STANLEY, Idaho (AP) - A couple of years ago, a group of us hiked to Kane Lake in the Pioneer Mountains in early October. It was a perfect fall hike, as the aspens were turning a vibrant shade of yellow. Our tents had frost on them in the morning, but the afternoon was warm in the sharp fall sunlight.
The main drawback was that it was kind of a difficult hike. It was about 4 miles, but the elevation gain was pretty steep, going from about 7,000 feet to over 9,000 feet. There were some downed trees on the trail and a rocky portion that made for tricky footing. When we got to Kane Lake, I could feel the effects of the altitude, with the beginnings of a “headband headache” and shortness of breath. In the end, it was worth it, as Kane Lake is beautiful and secluded, and the fishing was great.
But if you’re looking for a similar hike that’s not quite as challenging, I would recommend Washington Lake in the White Clouds, just north of Sun Valley and just south of Stanley.
You can get there either by going through Sun Valley on State Highway 75 or take the Banks-Lowman Highway over to Stanley. The turnoff for the Forest Road 209 to the Fourth of July Lake trailhead is well-marked about 14 miles south of Stanley on the east side of Highway 75. From there, it’s a bumpy 10 miles to the trailhead.
When we went in early September, some of the aspens were already turning yellow, highlighted among the evergreens. October should be even better. As with many backcountry areas in Idaho anymore, it seems, this area had its share of fire-damaged stretches. But once you get on the trail, burned areas are few.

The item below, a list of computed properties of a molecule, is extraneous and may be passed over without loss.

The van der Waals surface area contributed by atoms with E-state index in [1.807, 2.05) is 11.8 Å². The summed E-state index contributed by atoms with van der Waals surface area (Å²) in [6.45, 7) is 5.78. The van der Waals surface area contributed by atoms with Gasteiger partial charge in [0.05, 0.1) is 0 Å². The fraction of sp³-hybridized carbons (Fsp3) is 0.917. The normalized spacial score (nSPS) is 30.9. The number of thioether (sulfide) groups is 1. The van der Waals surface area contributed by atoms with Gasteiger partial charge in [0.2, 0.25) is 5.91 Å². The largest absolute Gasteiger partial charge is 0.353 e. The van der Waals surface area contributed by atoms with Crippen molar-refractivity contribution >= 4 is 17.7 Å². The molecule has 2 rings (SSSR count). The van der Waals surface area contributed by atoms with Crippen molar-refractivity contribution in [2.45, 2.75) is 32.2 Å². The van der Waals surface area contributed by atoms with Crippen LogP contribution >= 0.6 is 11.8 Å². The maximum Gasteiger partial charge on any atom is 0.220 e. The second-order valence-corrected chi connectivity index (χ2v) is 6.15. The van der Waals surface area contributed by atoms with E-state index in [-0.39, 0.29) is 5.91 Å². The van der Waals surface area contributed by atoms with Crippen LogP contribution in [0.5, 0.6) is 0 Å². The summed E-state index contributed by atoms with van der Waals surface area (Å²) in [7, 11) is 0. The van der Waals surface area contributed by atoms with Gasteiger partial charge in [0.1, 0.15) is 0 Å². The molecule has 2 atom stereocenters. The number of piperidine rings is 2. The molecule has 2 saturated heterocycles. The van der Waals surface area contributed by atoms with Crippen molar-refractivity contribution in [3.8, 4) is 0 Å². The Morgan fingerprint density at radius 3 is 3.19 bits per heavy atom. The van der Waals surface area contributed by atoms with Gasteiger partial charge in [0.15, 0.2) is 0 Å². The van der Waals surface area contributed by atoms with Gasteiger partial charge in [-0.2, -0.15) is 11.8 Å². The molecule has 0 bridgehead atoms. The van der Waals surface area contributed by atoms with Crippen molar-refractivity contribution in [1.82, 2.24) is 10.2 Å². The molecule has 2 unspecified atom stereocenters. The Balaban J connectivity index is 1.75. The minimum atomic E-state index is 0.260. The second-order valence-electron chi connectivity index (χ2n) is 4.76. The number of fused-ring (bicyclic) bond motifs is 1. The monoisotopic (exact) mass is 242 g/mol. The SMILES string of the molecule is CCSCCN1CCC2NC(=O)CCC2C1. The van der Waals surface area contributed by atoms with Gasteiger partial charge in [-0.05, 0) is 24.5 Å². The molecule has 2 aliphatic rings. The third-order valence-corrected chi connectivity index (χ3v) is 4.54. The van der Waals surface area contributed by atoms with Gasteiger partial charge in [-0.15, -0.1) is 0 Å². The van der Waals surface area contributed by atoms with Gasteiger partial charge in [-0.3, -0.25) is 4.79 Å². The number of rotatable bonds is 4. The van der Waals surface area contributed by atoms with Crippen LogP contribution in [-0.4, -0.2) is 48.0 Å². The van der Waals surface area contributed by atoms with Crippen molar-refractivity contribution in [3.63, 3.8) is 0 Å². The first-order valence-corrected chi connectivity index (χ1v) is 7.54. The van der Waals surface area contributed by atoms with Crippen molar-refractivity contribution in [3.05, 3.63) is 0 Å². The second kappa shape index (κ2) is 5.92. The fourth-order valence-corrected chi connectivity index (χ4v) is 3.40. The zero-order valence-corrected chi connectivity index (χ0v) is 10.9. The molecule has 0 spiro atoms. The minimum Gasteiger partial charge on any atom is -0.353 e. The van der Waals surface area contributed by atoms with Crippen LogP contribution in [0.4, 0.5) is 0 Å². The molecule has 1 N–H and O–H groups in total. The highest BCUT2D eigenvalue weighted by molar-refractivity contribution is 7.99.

The trailhead has a sizable parking area, a sign-in sheet and a vault toilet. Before you head out on the trail, take a few minutes to walk up the road a little farther and check out a couple of abandoned mines and equipment. If you piece together the old mining road, mine shafts and equipment, you can begin to imagine what the operation of workers and assembly line must have looked like back in the day.
As for the hike itself, the sign at the trailhead says Washington Lake is 2 miles away. We measured more than 3 miles, but it is a relatively easy 3 miles. Washington Lake is at 9,367 feet, but the 1,080-foot elevation gain is gradual and spread out throughout the hike. A friend and I hiked it together, and we were chatting the whole time, getting out of breath only a couple of times. Before we knew it, an hour had passed, we were topping a ridge, and Washington Lake came into view.
Along the way, you’ll stumble upon Fourth of July Lake at about the 1.7-mile point. As with many of these alpine lakes in Idaho, they’re more like ponds than lakes, but the effect of sitting next to the water and listening to the water lapping on the shore is the same.
We encountered several day hikers along the way but only one other group camping for the night at Washington Lake. There are a couple of nice established campsites on the south shore of the lake and plenty of other durable surfaces around the lake to pitch a tent. The established campsites definitely have the nicest views and mix of wooded and open areas, but the wind tends to funnel across the lake and right into camp.
A word of caution: Check weather ahead of time. The area got a few inches of snow the weekend before we went in early September. It had mostly melted when we went (we found a couple of small patches of snow), but I would have hated to get caught in a snowstorm like that.
Even though the fish were jumping, particularly right around dusk, our expert fishermen weren’t able to snag one, either spin casting or flyfishing.
If you’re looking for an easy hike to take in some beautiful fall colors, Washington Lake is a good bet.
The original story can be found on the Idaho Press-Tribune’s website: https://bit.ly/2dpHLVm
Information from: Idaho Press-Tribune, https://www.idahopress.com
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